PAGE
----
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Going into the film, one of the worries among fans was that the Porgs would be annoying on the level of the Ewoks in “Return of the Jedi,” something I never understood by the way, or the infamous Jar Jar Binks in “The Phantom Menace.” Thankfully, they’re an absolute delight to watch on screen. The great thing about the Porgs is that Johnson uses them sparingly and the moments where they do pop up are either in the background or they’re a fun annoyance for Chewie on the Falcon. A couple of the funniest moments in the movie are when a couple of Porgs are playing around with Luke’s lightsaber in the beginning and when Chewie is about to eat a Porg that he cooked and a bunch of Porgs stare at him in horror. It’s entertaining stuff.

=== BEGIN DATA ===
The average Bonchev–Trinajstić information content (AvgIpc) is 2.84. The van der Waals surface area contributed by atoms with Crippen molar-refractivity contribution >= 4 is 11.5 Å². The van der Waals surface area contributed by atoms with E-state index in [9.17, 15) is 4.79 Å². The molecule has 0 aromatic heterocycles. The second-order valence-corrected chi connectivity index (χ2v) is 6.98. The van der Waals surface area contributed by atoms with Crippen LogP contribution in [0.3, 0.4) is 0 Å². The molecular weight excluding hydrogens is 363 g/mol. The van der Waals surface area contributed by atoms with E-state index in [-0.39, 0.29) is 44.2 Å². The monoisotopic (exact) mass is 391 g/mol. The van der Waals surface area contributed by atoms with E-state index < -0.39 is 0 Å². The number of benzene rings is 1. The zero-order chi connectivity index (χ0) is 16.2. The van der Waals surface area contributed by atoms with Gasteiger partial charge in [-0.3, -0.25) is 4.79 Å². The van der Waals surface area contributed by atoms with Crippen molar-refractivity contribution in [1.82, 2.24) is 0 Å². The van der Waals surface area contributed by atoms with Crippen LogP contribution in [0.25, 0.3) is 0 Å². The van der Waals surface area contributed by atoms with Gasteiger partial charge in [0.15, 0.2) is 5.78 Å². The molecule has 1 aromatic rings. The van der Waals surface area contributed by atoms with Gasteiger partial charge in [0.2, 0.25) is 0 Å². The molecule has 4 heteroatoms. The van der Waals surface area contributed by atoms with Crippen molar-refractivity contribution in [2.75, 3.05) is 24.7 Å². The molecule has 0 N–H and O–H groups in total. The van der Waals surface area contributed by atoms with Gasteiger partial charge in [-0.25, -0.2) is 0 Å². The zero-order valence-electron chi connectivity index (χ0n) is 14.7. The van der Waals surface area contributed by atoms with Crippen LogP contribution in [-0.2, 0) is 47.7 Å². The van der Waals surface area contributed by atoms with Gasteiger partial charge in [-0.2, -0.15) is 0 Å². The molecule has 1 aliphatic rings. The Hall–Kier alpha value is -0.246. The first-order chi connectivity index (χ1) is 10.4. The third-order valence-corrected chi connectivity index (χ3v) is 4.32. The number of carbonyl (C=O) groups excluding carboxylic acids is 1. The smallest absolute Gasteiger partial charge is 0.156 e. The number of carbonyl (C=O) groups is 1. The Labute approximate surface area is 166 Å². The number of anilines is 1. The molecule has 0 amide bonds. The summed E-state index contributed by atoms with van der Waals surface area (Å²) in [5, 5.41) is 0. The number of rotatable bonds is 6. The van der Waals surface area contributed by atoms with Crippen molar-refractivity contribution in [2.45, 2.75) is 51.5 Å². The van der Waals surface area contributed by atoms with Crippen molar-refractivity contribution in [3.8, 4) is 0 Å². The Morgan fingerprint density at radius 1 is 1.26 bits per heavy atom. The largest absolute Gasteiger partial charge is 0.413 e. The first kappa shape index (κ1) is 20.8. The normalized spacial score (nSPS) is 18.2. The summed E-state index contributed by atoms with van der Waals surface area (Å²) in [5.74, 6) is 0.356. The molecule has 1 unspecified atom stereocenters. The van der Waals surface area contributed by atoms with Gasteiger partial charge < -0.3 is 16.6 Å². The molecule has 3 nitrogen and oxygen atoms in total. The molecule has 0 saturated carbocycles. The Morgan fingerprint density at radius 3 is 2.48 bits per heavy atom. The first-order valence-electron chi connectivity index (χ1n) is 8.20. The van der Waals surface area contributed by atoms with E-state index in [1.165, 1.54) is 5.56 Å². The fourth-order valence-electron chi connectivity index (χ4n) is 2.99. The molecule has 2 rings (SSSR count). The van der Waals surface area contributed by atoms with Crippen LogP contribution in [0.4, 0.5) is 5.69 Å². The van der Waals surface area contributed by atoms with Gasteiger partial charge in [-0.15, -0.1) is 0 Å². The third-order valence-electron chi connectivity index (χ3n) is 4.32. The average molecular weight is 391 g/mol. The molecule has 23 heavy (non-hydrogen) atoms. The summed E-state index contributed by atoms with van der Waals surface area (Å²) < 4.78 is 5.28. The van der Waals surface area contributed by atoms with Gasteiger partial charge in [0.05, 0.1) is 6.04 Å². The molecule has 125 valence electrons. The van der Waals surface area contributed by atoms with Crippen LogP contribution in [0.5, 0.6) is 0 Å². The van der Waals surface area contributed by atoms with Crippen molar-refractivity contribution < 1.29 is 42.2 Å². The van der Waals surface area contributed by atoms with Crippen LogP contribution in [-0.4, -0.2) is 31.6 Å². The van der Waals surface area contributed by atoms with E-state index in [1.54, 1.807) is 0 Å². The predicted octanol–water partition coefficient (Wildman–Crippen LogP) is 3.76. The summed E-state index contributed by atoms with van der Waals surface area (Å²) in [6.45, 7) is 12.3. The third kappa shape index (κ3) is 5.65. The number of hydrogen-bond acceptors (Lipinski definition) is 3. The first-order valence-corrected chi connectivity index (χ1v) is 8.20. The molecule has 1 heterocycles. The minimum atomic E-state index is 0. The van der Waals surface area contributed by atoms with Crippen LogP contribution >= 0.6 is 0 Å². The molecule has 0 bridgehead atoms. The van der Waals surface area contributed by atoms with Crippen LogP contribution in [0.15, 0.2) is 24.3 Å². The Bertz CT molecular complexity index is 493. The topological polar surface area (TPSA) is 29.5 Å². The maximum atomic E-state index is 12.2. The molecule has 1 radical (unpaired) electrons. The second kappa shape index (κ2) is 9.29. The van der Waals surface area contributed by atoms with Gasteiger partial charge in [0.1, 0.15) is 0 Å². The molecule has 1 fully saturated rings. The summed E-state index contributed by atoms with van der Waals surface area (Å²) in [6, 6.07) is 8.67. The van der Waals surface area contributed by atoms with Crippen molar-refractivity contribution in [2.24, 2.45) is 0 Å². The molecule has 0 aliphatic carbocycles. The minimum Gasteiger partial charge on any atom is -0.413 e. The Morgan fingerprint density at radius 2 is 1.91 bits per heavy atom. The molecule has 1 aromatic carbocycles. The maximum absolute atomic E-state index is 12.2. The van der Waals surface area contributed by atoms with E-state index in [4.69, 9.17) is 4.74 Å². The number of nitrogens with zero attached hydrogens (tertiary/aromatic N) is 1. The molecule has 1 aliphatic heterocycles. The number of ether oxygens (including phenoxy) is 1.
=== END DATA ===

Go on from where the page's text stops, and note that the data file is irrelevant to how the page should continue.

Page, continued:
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On a personal note, the greatest joy of “The Last Jedi” was seeing Yoda come back as a Force Ghost. In the original trilogy, Yoda was always my favorite character so the first time I saw the movie and the camera pans around and shows the back of his ears, I felt so much happiness. The way he was portrayed in the prequels always angered me as it never truly felt like Yoda and the CGI version of him doesn’t look like his puppet counterpart in the originals in any way. It was amazing seeing him come back in this film as a puppet and having the same humorous attitude that he had in his early moments in “The Empire Strikes Back.” The advice that he gives Luke to cause him to decide to join the fight again felt like classic Yoda. My favorite line in the movie, which has quickly become one of my favorite lines Yoda has ever spoken is, “The greatest teacher, failure is.” The scene ends with a gorgeous shot of Luke and Yoda looking at the burning tree where the Sacred Jedi Texts were held before Rey snuck them out on the Falcon. It’s the best scene in the movie by a longshot.